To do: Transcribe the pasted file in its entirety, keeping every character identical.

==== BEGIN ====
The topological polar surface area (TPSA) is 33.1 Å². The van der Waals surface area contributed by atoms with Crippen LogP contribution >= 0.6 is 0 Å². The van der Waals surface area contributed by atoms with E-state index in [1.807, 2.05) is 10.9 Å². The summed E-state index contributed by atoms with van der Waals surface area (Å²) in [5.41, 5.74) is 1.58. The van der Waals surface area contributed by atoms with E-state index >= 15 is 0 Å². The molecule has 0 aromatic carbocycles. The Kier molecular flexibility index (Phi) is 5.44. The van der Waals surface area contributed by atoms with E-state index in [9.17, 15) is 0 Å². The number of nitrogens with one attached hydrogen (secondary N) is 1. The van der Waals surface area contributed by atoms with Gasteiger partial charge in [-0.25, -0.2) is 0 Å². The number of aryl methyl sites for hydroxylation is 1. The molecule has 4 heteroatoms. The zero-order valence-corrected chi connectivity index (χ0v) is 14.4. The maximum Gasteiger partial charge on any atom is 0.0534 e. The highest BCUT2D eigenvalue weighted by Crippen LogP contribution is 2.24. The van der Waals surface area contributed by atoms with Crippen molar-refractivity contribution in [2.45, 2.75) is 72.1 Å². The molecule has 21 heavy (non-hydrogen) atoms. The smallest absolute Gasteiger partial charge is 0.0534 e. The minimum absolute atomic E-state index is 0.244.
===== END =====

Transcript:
The topological polar surface area (TPSA) is 33.1 Å². The van der Waals surface area contributed by atoms with Crippen LogP contribution >= 0.6 is 0 Å². The van der Waals surface area contributed by atoms with E-state index in [1.807, 2.05) is 10.9 Å². The summed E-state index contributed by atoms with van der Waals surface area (Å²) in [5.41, 5.74) is 1.58. The van der Waals surface area contributed by atoms with E-state index >= 15 is 0 Å². The molecule has 0 aromatic carbocycles. The Kier molecular flexibility index (Phi) is 5.44. The van der Waals surface area contributed by atoms with E-state index in [9.17, 15) is 0 Å². The number of nitrogens with one attached hydrogen (secondary N) is 1. The van der Waals surface area contributed by atoms with Gasteiger partial charge in [-0.25, -0.2) is 0 Å². The number of aryl methyl sites for hydroxylation is 1. The molecule has 4 heteroatoms. The zero-order valence-corrected chi connectivity index (χ0v) is 14.4. The maximum Gasteiger partial charge on any atom is 0.0534 e. The highest BCUT2D eigenvalue weighted by Crippen LogP contribution is 2.24. The van der Waals surface area contributed by atoms with Crippen molar-refractivity contribution in [2.45, 2.75) is 72.1 Å². The molecule has 21 heavy (non-hydrogen) atoms. The smallest absolute Gasteiger partial charge is 0.0534 e. The minimum absolute atomic E-state index is 0.244.